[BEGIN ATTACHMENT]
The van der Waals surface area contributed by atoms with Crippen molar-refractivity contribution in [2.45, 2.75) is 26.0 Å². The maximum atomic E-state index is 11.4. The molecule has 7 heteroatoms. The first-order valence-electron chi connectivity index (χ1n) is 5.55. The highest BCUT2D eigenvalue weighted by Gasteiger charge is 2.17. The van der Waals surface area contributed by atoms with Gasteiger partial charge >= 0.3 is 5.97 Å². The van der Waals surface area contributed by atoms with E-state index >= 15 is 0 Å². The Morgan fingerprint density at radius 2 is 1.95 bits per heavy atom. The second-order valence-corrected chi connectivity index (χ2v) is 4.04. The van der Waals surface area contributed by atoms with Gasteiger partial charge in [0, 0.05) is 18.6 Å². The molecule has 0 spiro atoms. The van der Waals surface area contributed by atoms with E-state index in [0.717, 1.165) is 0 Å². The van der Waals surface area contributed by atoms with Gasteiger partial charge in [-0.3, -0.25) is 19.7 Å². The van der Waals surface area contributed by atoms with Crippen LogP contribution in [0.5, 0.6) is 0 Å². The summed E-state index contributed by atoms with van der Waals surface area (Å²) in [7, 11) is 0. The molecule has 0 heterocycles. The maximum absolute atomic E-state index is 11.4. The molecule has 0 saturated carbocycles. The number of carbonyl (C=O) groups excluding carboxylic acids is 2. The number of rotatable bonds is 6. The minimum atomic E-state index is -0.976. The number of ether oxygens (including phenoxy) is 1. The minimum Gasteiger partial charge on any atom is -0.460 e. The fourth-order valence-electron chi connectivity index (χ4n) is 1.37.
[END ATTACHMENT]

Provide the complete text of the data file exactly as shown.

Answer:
The van der Waals surface area contributed by atoms with Crippen molar-refractivity contribution in [2.45, 2.75) is 26.0 Å². The maximum atomic E-state index is 11.4. The molecule has 7 heteroatoms. The first-order valence-electron chi connectivity index (χ1n) is 5.55. The highest BCUT2D eigenvalue weighted by Gasteiger charge is 2.17. The van der Waals surface area contributed by atoms with Gasteiger partial charge >= 0.3 is 5.97 Å². The van der Waals surface area contributed by atoms with E-state index >= 15 is 0 Å². The Morgan fingerprint density at radius 2 is 1.95 bits per heavy atom. The second-order valence-corrected chi connectivity index (χ2v) is 4.04. The van der Waals surface area contributed by atoms with Gasteiger partial charge in [0, 0.05) is 18.6 Å². The molecule has 0 spiro atoms. The van der Waals surface area contributed by atoms with E-state index in [0.717, 1.165) is 0 Å². The van der Waals surface area contributed by atoms with Gasteiger partial charge in [-0.3, -0.25) is 19.7 Å². The van der Waals surface area contributed by atoms with Crippen LogP contribution in [0.5, 0.6) is 0 Å². The summed E-state index contributed by atoms with van der Waals surface area (Å²) in [7, 11) is 0. The molecule has 0 heterocycles. The maximum absolute atomic E-state index is 11.4. The molecule has 0 saturated carbocycles. The number of carbonyl (C=O) groups excluding carboxylic acids is 2. The number of rotatable bonds is 6. The minimum atomic E-state index is -0.976. The number of ether oxygens (including phenoxy) is 1. The minimum Gasteiger partial charge on any atom is -0.460 e. The fourth-order valence-electron chi connectivity index (χ4n) is 1.37.